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Tips on Planning for the Care of Your Pet

If you have a pet, you likely have a plan for the pet in place in case you go on vacation or out of town. You might even have created an estate plan to designate a certain person to take care of the pet in case something unexpectedly happens to you. Many people, however, fail to create an estate plan to address a situation where they become incapacitated and no longer able to take care of the pet. As a result, this article reviews some helpful strategies to follow when planning for the care of your pet when you are no longer able to do so.

 

Realize the Importance of Adequate Planning

 

The best place to begin planning for your pet is with an understanding of what would happen to the animal if you did not have an adequate insurance plan in place. The likely result is that a court would appoint someone to make decisions on your behalf. This individual would subsequently be authorized to make decisions for the care of your pet. Unless you trust this person to do what is right with the animal, there is always a chance that the individual might decide that it is in your best interest to get rid of the animal. Consequently, it is a good idea to create an estate plan to make sure that the animal receives adequate care.

 

Option # 1 – Durable Power of Attorney

 

Some people decide to leave control of the pet to the person who is appointed to act as a financial agent following that person’s incapacity. This individual would be entitled to make decisions about your finances and property, which would include the pet. While it might be easier than other methods to care for an animal in this way, doing so means that you will not be able to leave instructions about the care the animal should receive. 

 

Option # 2 – Revocable Living Trusts

 

Revocable living trusts can be used to clearly describe the type of care that the pet should receive in case you die or become incapacitated. The person who is appointed to follow the terms of the trust will be bound to these requirements. While the instructions might be more complex, this can be an excellent idea if you would like to leave specific care-related instructions.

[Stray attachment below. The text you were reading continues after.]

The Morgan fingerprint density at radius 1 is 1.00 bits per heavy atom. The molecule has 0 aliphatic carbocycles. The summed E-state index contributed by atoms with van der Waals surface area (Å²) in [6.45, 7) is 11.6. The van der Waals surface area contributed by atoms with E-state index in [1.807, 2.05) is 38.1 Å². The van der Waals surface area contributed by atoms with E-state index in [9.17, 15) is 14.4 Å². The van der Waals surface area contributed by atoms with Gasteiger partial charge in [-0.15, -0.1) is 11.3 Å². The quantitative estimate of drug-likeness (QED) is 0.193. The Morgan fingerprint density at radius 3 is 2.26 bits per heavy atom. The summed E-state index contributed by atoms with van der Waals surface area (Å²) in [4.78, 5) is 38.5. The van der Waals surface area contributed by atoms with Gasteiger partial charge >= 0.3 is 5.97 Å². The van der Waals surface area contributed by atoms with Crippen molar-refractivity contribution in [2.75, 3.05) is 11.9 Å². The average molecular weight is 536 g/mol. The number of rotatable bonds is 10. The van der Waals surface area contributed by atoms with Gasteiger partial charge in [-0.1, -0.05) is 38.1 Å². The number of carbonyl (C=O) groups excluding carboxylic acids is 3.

Option # 3 – Standalone Pet Trusts

 

An additional option is to establish a standalone pet trust, which exists only to make sure that the pet receives sufficient care. All of the assets in the trust are used to pay for the care that the pet receives. Trusts of this nature provide you with control over what happens to the pet. There are, however, challenges involved with establishing this type of trust including that these trusts are costly to establish and almost always required the assistance of a skilled estate planning attorney.

 

Option # 4 – Appointing an Animal Life-Care Center

 

Some people decide to have a pet placed in an animal life-care center after the person’s death or incapacity. The pet then receives top-notch care by veterinary students or people trained in how to best care for animals. Because the costs of these centers are extremely high, however, this option is often only available to people with high incomes.

 

Speak with a Skilled Estate Planning Lawyer

 

It can be easy to delay adequate estate planning for your pet, but you should not hesitate to do so. An attorney with pet planning experience can help make sure that your goals are achieved. Contact Ettinger Estate Planning today to schedule a free case evaluation.

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